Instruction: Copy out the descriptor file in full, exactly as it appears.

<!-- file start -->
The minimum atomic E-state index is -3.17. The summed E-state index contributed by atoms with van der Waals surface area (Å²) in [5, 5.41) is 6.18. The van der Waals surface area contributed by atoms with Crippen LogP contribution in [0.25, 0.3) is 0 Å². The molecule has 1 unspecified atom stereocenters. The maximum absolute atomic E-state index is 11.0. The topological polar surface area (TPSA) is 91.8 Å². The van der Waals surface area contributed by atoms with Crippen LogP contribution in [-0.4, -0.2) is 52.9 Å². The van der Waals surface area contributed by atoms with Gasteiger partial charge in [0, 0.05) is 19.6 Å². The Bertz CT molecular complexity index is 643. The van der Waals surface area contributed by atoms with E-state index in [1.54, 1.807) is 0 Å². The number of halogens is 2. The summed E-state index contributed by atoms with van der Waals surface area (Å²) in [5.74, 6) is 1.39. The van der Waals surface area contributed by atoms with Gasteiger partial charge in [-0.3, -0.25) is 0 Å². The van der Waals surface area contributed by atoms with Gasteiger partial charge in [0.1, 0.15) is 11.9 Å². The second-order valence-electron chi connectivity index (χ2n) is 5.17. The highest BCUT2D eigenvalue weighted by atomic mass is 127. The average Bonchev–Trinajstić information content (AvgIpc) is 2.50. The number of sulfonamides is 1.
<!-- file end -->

The minimum atomic E-state index is -3.17. The summed E-state index contributed by atoms with van der Waals surface area (Å²) in [5, 5.41) is 6.18. The van der Waals surface area contributed by atoms with Crippen LogP contribution in [0.25, 0.3) is 0 Å². The molecule has 1 unspecified atom stereocenters. The maximum absolute atomic E-state index is 11.0. The topological polar surface area (TPSA) is 91.8 Å². The van der Waals surface area contributed by atoms with Crippen LogP contribution in [-0.4, -0.2) is 52.9 Å². The van der Waals surface area contributed by atoms with Gasteiger partial charge in [0, 0.05) is 19.6 Å². The Bertz CT molecular complexity index is 643. The van der Waals surface area contributed by atoms with E-state index in [1.54, 1.807) is 0 Å². The number of halogens is 2. The summed E-state index contributed by atoms with van der Waals surface area (Å²) in [5.74, 6) is 1.39. The van der Waals surface area contributed by atoms with Gasteiger partial charge in [-0.3, -0.25) is 0 Å². The van der Waals surface area contributed by atoms with Gasteiger partial charge in [0.1, 0.15) is 11.9 Å². The second-order valence-electron chi connectivity index (χ2n) is 5.17. The highest BCUT2D eigenvalue weighted by atomic mass is 127. The average Bonchev–Trinajstić information content (AvgIpc) is 2.50. The number of sulfonamides is 1.